The United States on Monday (Jan 13) removed the currency manipulator label it imposed on China last summer, a sign of easing tensions between the economic powers after nearly two years of conflict.
Just two days before US President Donald Trump is set to sign a “phase one” deal, the US Treasury said in its semi-annual report to Congress that the yuan has strengthened and Beijing is no longer considered a currency manipulator. In this trade deal, “China has made enforceable commitments to refrain from competitive devaluation and not target its exchange rate for competitive purposes,” the Treasury said.
It would also undo the major escalation from August by US President Donald Trump, who made good on a campaign pledge to brand Beijing a currency manipulator. Trump in August angrily accused Beijing of weakening its currency “to steal our business and factories,” re-stating a long-standing grievance.
Chinese authorities in August allowed the yuan to fall below 7 to the dollar for the first time in a decade, sending shudders through stock markets at the time and stoking Trump’s ire. Though the semi-annual currency report always gains attention as a key sign of relations between the powers, the currency manipulator designation was largely symbolic. The label calls for the US Treasury committed to work with the International Monetary Fund to “eliminate the unfair competitive advantage” created by China’s alleged actions and to consult with Beijing about the matter.
As part of the trade deal, “China has also agreed to publish relevant information related to exchange rates and external balances.” However, many economists questioned the decision to label China a manipulator in the first place.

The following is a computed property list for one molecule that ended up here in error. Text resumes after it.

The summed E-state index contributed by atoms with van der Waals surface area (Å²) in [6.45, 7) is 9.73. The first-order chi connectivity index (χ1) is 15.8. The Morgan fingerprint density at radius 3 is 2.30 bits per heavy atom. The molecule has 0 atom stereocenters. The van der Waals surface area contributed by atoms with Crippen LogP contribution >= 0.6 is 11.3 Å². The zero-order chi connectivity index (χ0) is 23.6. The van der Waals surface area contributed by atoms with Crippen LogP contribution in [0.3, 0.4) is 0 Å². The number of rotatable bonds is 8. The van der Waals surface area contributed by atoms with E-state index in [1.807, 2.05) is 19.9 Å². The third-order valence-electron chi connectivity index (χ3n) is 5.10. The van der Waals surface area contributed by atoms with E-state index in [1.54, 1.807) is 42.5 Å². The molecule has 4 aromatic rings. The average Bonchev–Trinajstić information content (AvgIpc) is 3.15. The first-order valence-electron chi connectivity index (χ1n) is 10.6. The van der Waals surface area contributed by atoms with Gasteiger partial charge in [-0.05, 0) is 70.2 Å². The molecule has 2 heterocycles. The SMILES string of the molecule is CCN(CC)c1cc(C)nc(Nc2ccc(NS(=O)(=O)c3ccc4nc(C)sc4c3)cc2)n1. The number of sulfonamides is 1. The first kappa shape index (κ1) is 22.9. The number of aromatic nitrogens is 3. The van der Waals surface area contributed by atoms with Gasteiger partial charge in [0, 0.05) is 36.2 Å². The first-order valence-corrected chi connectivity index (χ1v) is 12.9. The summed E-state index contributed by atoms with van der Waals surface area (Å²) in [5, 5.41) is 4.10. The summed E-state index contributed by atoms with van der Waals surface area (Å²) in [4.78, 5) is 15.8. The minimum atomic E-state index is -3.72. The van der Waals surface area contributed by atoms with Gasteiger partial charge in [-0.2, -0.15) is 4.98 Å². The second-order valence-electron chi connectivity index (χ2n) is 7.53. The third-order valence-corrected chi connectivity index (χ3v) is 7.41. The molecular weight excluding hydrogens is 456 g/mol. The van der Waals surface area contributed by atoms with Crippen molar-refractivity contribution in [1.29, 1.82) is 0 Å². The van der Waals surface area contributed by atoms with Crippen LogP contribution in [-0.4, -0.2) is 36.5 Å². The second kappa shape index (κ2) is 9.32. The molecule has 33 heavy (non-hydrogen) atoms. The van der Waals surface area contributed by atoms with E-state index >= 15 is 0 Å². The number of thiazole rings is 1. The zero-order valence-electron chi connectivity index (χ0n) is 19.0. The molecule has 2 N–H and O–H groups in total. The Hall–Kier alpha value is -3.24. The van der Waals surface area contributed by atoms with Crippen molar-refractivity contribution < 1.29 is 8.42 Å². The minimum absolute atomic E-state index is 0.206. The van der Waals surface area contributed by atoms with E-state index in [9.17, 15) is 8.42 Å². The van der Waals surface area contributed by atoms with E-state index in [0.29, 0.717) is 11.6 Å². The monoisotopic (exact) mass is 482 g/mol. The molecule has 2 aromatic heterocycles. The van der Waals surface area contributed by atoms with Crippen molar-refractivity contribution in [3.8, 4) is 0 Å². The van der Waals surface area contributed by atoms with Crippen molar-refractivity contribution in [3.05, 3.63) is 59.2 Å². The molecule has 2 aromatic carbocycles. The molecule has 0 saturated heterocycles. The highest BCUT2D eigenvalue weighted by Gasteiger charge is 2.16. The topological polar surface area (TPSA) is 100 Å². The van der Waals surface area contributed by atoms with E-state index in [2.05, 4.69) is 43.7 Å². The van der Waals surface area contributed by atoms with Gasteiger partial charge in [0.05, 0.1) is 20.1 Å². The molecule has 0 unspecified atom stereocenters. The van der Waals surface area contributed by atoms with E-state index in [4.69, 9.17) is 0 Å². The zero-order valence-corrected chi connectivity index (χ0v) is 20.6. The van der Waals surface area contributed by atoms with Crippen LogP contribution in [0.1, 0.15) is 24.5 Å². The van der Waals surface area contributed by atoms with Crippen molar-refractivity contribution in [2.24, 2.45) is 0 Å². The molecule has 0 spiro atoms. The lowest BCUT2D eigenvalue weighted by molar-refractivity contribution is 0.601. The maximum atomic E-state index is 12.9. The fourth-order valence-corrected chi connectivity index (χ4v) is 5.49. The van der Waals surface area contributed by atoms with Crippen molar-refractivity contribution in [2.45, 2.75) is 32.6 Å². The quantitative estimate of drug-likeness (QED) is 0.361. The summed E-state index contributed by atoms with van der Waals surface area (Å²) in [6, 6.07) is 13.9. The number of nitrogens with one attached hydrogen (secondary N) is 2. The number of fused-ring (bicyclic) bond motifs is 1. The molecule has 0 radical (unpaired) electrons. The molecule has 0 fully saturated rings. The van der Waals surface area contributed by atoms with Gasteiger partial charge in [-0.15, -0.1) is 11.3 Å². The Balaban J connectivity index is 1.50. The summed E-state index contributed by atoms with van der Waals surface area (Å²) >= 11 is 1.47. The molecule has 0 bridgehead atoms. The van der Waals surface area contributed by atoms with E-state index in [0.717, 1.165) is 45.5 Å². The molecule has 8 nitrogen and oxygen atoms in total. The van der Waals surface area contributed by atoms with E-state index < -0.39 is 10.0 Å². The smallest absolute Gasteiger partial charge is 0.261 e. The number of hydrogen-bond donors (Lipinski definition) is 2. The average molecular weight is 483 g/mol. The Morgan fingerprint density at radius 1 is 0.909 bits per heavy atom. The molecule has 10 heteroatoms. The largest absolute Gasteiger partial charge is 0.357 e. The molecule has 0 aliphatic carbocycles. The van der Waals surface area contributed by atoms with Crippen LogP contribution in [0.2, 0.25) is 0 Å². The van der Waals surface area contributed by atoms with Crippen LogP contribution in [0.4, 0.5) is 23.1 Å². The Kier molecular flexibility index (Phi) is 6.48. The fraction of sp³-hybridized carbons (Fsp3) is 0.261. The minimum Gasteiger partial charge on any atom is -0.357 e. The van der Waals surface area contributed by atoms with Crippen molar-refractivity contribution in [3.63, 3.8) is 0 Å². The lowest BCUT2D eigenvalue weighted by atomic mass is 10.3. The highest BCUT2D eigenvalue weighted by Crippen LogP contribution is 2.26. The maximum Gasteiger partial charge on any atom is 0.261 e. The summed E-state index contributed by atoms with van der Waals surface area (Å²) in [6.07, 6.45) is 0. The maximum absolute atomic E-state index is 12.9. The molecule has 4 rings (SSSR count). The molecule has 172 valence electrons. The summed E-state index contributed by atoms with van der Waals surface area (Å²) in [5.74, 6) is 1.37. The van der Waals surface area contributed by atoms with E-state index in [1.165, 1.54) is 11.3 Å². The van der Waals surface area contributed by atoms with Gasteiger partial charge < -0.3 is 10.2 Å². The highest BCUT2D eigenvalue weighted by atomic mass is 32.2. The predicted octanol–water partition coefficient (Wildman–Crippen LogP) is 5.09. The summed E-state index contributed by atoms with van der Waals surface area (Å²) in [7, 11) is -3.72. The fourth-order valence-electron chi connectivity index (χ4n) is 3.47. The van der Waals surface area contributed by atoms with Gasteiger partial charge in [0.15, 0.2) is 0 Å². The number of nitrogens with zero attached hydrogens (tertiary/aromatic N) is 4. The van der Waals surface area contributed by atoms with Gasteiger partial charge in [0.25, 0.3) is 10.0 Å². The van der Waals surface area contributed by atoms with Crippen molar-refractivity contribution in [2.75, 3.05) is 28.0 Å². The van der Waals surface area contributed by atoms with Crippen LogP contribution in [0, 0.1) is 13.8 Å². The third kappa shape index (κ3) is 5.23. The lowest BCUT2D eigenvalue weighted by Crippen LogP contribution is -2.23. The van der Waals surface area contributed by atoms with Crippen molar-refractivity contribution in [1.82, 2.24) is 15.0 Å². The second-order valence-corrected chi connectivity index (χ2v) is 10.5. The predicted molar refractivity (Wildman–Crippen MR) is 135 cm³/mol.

“China shouldn’t have been designated to start with. Small current account surplus/GDP; scant intervention,” Mark Sobel, a former Treasury official, said on Twitter.
While he acknowledged the large trade surplus, he said “economists disregard those”. “RMB fell in response to Trump’s tariffs. Designation was blatant/errant political act,” Sobel tweeted. And China expert Martin Chorzempa said the announcement was getting “way more attention than it should, because it matters only on the most superficial symbolic level.”
Treasury Secretary Steven Mnuchin said the phase one deal is significant and “will lead to greater economic growth and opportunity for American workers and businesses.”
However, Treasury said Beijing still needs to take steps “to stimulate domestic demand and reduce the Chinese economy’s reliance on investment and exports.”
Top Chinese trade envoy Liu He arrived Monday in Washington on Monday ahead of Wednesday’s expected signing of the agreement. The currency report had eight other countries on the “monitoring list” due to concerns about their currency practices: Germany, Ireland, Italy, Japan, South Korea, Malaysia, Singapore, Switzerland, and Vietnam.
Meanwhile, the US Trade Representative’s Office announced over the weekend that, to implement the agreement due to be signed Wednesday, Washington and Beijing will hold “at least bi-annual” meetings.
Mnuchin and Federal Reserve Governor Jay Powell are also due to conduct macro-economic meetings with top Chinese officials “on a regular basis,” the trade representative’s office said.